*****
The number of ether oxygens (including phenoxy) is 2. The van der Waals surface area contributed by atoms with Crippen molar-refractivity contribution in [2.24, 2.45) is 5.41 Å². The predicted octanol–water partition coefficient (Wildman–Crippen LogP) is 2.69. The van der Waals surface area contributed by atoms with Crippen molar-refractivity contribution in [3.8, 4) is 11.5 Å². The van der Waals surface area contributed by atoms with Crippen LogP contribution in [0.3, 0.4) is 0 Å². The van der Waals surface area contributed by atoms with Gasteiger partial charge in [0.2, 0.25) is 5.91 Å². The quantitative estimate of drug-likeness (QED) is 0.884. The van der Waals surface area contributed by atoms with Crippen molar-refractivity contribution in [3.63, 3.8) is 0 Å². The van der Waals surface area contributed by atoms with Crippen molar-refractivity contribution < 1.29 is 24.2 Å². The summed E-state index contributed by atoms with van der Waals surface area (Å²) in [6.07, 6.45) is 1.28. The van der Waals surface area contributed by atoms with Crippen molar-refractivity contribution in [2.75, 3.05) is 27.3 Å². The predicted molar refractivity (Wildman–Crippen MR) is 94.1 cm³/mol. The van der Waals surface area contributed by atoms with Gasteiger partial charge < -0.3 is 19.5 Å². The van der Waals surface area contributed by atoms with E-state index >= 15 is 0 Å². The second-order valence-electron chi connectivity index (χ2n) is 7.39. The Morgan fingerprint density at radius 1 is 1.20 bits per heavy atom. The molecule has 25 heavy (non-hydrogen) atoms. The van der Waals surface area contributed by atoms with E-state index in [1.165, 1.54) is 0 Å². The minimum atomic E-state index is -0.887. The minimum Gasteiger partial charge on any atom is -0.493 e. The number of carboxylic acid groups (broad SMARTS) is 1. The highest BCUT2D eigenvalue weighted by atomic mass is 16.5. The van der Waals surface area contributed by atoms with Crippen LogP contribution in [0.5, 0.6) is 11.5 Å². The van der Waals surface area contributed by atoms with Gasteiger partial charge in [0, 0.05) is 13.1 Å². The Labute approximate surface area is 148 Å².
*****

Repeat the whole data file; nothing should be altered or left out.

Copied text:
The number of ether oxygens (including phenoxy) is 2. The van der Waals surface area contributed by atoms with Crippen molar-refractivity contribution in [2.24, 2.45) is 5.41 Å². The predicted octanol–water partition coefficient (Wildman–Crippen LogP) is 2.69. The van der Waals surface area contributed by atoms with Crippen molar-refractivity contribution in [3.8, 4) is 11.5 Å². The van der Waals surface area contributed by atoms with Crippen LogP contribution in [0.3, 0.4) is 0 Å². The van der Waals surface area contributed by atoms with Gasteiger partial charge in [0.2, 0.25) is 5.91 Å². The quantitative estimate of drug-likeness (QED) is 0.884. The van der Waals surface area contributed by atoms with Crippen molar-refractivity contribution in [3.63, 3.8) is 0 Å². The van der Waals surface area contributed by atoms with Crippen molar-refractivity contribution < 1.29 is 24.2 Å². The summed E-state index contributed by atoms with van der Waals surface area (Å²) in [6.07, 6.45) is 1.28. The van der Waals surface area contributed by atoms with Crippen molar-refractivity contribution in [2.75, 3.05) is 27.3 Å². The predicted molar refractivity (Wildman–Crippen MR) is 94.1 cm³/mol. The van der Waals surface area contributed by atoms with Gasteiger partial charge < -0.3 is 19.5 Å². The van der Waals surface area contributed by atoms with E-state index >= 15 is 0 Å². The second-order valence-electron chi connectivity index (χ2n) is 7.39. The Morgan fingerprint density at radius 1 is 1.20 bits per heavy atom. The molecule has 25 heavy (non-hydrogen) atoms. The van der Waals surface area contributed by atoms with E-state index in [1.165, 1.54) is 0 Å². The minimum atomic E-state index is -0.887. The minimum Gasteiger partial charge on any atom is -0.493 e. The number of carboxylic acid groups (broad SMARTS) is 1. The highest BCUT2D eigenvalue weighted by atomic mass is 16.5. The van der Waals surface area contributed by atoms with Crippen LogP contribution in [0.5, 0.6) is 11.5 Å². The van der Waals surface area contributed by atoms with Gasteiger partial charge in [0, 0.05) is 13.1 Å². The Labute approximate surface area is 148 Å².